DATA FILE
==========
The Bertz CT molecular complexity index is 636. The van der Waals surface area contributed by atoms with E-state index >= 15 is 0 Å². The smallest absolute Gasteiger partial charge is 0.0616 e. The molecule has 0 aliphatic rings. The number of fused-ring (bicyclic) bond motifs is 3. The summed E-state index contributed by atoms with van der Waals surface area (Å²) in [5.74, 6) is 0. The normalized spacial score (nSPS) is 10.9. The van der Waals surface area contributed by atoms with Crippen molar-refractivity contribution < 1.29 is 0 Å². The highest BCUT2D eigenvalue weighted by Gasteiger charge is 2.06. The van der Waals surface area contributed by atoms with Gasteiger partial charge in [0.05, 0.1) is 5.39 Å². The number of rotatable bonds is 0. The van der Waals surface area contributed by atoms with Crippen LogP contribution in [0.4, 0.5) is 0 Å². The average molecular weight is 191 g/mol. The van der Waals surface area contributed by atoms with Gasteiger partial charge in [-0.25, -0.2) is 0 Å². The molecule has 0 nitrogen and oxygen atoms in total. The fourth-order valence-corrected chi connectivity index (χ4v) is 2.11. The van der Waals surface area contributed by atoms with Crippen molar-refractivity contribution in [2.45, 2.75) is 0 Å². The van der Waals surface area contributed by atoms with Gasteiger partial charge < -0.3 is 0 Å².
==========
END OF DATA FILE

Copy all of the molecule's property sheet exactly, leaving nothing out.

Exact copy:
The Bertz CT molecular complexity index is 636. The van der Waals surface area contributed by atoms with E-state index >= 15 is 0 Å². The smallest absolute Gasteiger partial charge is 0.0616 e. The molecule has 0 aliphatic rings. The number of fused-ring (bicyclic) bond motifs is 3. The summed E-state index contributed by atoms with van der Waals surface area (Å²) in [5.74, 6) is 0. The normalized spacial score (nSPS) is 10.9. The van der Waals surface area contributed by atoms with Crippen molar-refractivity contribution < 1.29 is 0 Å². The highest BCUT2D eigenvalue weighted by Gasteiger charge is 2.06. The van der Waals surface area contributed by atoms with Gasteiger partial charge in [0.05, 0.1) is 5.39 Å². The number of rotatable bonds is 0. The van der Waals surface area contributed by atoms with Crippen LogP contribution in [0.4, 0.5) is 0 Å². The average molecular weight is 191 g/mol. The van der Waals surface area contributed by atoms with Gasteiger partial charge in [-0.25, -0.2) is 0 Å². The molecule has 0 nitrogen and oxygen atoms in total. The fourth-order valence-corrected chi connectivity index (χ4v) is 2.11. The van der Waals surface area contributed by atoms with Crippen molar-refractivity contribution in [2.45, 2.75) is 0 Å². The van der Waals surface area contributed by atoms with Gasteiger partial charge < -0.3 is 0 Å².